The Wuji Qigong Short set.
Wujigong Post Standing:
Stand normally, relaxed. Place your feet shoulder width apart and parallel (outside heels are shoulder width, you can measure your shoulders (use the widest point at the middle deltoid muscle) and keep a small stick of the correct length on the floor). This “parallel” is with the outside edges of your feet parallel, not the inside, your toes should then be pointing forwards. The balance of your weight should be about 55% / 45% between the balls of your foot to your heel, just enough so you feel a slight forward sense. Slightly “grip the ground” with your toes.
The kua is the area from the thickest part of one thigh (inside of the thigh), up through the genitals, to the same point on the other thigh. Slightly bend your knees, and tuck your lower pelvis forward just a bit, as if you are thinking about sitting down. This allows you to relax the “kua” and keep it rounded. Remember to maintain the curl of your toes, you are being song (relaxed). Drop your shoulders and relax the arms. Keep your head straight with the chin just in enough so that the crown of your head, the hole of your ear, the mid point of the shoulders, hips and ankles are in line. As if you are being suspended from a string attached to the crown of your head. The crown of the head is the baihui or DU20 point. Put your tongue tip lightly on your palate, just behind your teeth, you should feel a little dip or ridge. Your middle finger should be touching your leg on the Gallbladder 31 point. This is on the outside of your leg in the indentation between muscles. Breathe abdominally.
One of your goals is to make abdominal breathing your normal breath. Now, imagine or visualize you are in a warm shower, or, for you outdoor types, in a warm spring rain. The water runs over your body, washing away tension and stress. As you continue to breathe, imaging this water is able to run through your body as well, washing away more stress and tension. It is also washing away stale Qi, and washing past any places Qi is blocked to open up the flow. The stale Qi washes down though your body and out the kidney 1 or bubbling well point. Repeat the breaths 9 times, up to 38 times until you are relaxed (song); your breathing should be slowing down as you relax. You can do this same exercise seated, but with the hands palm up on the top of your thighs. It is a great way to reduce stress, relax and lower your blood pressure. This is a zhangzhuan or post standing gong.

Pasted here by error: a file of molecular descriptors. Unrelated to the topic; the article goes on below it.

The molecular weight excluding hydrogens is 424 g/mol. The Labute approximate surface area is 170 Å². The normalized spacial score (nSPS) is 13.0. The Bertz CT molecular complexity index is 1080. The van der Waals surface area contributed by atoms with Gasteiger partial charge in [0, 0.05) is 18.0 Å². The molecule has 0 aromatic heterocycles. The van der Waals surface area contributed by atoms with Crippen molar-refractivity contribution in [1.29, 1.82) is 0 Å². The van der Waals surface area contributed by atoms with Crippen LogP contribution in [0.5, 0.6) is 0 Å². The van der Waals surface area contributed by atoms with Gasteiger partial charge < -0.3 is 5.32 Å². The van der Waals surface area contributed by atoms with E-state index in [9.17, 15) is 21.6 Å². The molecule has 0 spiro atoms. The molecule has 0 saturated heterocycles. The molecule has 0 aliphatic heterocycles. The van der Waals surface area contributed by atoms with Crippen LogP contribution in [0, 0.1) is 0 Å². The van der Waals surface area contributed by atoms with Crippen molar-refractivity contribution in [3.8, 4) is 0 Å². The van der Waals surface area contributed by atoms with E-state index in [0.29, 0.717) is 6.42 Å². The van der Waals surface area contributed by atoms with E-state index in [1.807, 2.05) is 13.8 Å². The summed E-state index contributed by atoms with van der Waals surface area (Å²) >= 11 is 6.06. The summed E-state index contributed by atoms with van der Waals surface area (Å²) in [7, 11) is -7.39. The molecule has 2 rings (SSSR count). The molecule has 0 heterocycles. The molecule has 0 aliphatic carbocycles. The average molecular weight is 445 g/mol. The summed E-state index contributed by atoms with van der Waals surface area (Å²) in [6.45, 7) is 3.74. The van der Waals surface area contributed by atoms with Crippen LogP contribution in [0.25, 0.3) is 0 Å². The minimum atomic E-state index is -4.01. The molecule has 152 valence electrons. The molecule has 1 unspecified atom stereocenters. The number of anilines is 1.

Wujigong Buddha’s Attendant:
Now move your hands until they are on the front of your thighs, palms toward the rear. Bend your knees slightly more, begin a slow inhale, as your arms begin to float up to shoulder height and your knees extent slightly. Do not lock your knees. Imagine you are in thick water or warm honey, so that as your arms rise, your hands naturally drop so that your fingers point down. Elbows stay pointing down; do not swing the elbows out to the sides as the arms rise up. As you inhale and raise your arms, you are expanding. Your arms should be just away from the body, so the armpits are not compressed. When your hands reach shoulder height, they are hanging naturally, the fingers should be pointing at the lower dantien. Imagine you are sucking in pure earth Qi in though your Kidney 1 points on your feet as your hands rise.
As you lower your arms, exhale through your mouth (tongue still up), with stale Qi leaving your mouth and out the PC 8 (laogong) points on the palms. As your hands drop, keep your elbows down, leading the hands, and in this thick honey, your hands (wrists) naturally bend so the fingers point up. You should stop the exhalation when your hands touch your body, and the Qi flow stops as the fingers drop to touch your thighs. When your fingers touch your thighs, pause for a second or two, then begin to inhale. What you have done is create a Qi pump. The abdomen acts like a bellows, when it expands Qi is pulled in through the foot points and mouth, and when it contracts bad Qi is expelled through the palm points and mouth. As the air and the Qi enters your body, think of a balloon under your skin, expanding with the incoming air and Qi, and let the pressure help lift your arms. Don’t think about lifting your arms; just know they will reach your shoulders.
Now, as the Qi enters your feet, not only does it flow up the meridians, it flows up inside the body, spiraling as it moves. Think about Qi and strength (power) spiraling from your right foot to your right hand traveling up the meridians and in the tissues that surround your muscles. Then think about it spiraling from your left foot to your left hand, then both feet to both hands. Now imagine it flows across your body from one foot to the opposite hand. Then Qi flows from both feet to one hand and as it spirals from the shoulder out to your hand, you can feel great strength, so that your rising hand could lift a hundred pounds. Repeat this up to 38 times, depending on your health and condition, do not over stress.